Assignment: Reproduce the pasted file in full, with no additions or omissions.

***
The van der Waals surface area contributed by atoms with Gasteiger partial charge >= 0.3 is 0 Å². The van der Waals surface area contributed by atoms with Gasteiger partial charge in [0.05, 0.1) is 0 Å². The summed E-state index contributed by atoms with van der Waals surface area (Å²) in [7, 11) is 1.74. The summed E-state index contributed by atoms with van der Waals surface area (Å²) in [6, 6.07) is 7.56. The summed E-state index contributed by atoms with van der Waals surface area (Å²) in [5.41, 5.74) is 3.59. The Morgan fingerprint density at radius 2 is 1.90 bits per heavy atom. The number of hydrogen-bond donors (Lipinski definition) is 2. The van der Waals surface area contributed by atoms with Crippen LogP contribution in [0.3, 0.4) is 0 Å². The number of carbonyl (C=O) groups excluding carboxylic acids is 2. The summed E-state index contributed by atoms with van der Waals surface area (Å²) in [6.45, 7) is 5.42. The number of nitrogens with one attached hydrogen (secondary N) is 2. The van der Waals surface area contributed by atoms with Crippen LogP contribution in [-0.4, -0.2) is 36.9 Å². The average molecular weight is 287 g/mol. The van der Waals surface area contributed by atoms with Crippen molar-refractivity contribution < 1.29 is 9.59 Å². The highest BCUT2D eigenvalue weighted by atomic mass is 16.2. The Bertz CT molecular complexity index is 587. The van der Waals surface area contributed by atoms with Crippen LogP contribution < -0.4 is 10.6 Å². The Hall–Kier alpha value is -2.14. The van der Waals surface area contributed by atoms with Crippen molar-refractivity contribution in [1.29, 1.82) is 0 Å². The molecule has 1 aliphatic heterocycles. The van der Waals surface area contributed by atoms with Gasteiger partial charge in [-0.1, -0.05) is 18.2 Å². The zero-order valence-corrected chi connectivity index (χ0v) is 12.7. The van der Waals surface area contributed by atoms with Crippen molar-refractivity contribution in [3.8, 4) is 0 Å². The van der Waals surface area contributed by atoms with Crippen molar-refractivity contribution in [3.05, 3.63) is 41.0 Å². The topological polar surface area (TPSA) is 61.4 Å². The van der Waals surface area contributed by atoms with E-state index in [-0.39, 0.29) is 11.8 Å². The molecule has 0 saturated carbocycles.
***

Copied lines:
The van der Waals surface area contributed by atoms with Gasteiger partial charge >= 0.3 is 0 Å². The van der Waals surface area contributed by atoms with Gasteiger partial charge in [0.05, 0.1) is 0 Å². The summed E-state index contributed by atoms with van der Waals surface area (Å²) in [7, 11) is 1.74. The summed E-state index contributed by atoms with van der Waals surface area (Å²) in [6, 6.07) is 7.56. The summed E-state index contributed by atoms with van der Waals surface area (Å²) in [5.41, 5.74) is 3.59. The Morgan fingerprint density at radius 2 is 1.90 bits per heavy atom. The number of hydrogen-bond donors (Lipinski definition) is 2. The van der Waals surface area contributed by atoms with Crippen LogP contribution in [0.3, 0.4) is 0 Å². The number of carbonyl (C=O) groups excluding carboxylic acids is 2. The summed E-state index contributed by atoms with van der Waals surface area (Å²) in [6.45, 7) is 5.42. The number of nitrogens with one attached hydrogen (secondary N) is 2. The van der Waals surface area contributed by atoms with Crippen LogP contribution in [-0.4, -0.2) is 36.9 Å². The average molecular weight is 287 g/mol. The van der Waals surface area contributed by atoms with Crippen molar-refractivity contribution < 1.29 is 9.59 Å². The highest BCUT2D eigenvalue weighted by atomic mass is 16.2. The Bertz CT molecular complexity index is 587. The van der Waals surface area contributed by atoms with Crippen LogP contribution < -0.4 is 10.6 Å². The Hall–Kier alpha value is -2.14. The van der Waals surface area contributed by atoms with Crippen molar-refractivity contribution in [1.29, 1.82) is 0 Å². The molecule has 1 aliphatic heterocycles. The van der Waals surface area contributed by atoms with Gasteiger partial charge in [-0.1, -0.05) is 18.2 Å². The zero-order valence-corrected chi connectivity index (χ0v) is 12.7. The van der Waals surface area contributed by atoms with Crippen molar-refractivity contribution in [3.8, 4) is 0 Å². The van der Waals surface area contributed by atoms with Crippen molar-refractivity contribution in [3.05, 3.63) is 41.0 Å². The topological polar surface area (TPSA) is 61.4 Å². The van der Waals surface area contributed by atoms with E-state index in [-0.39, 0.29) is 11.8 Å². The molecule has 0 saturated carbocycles.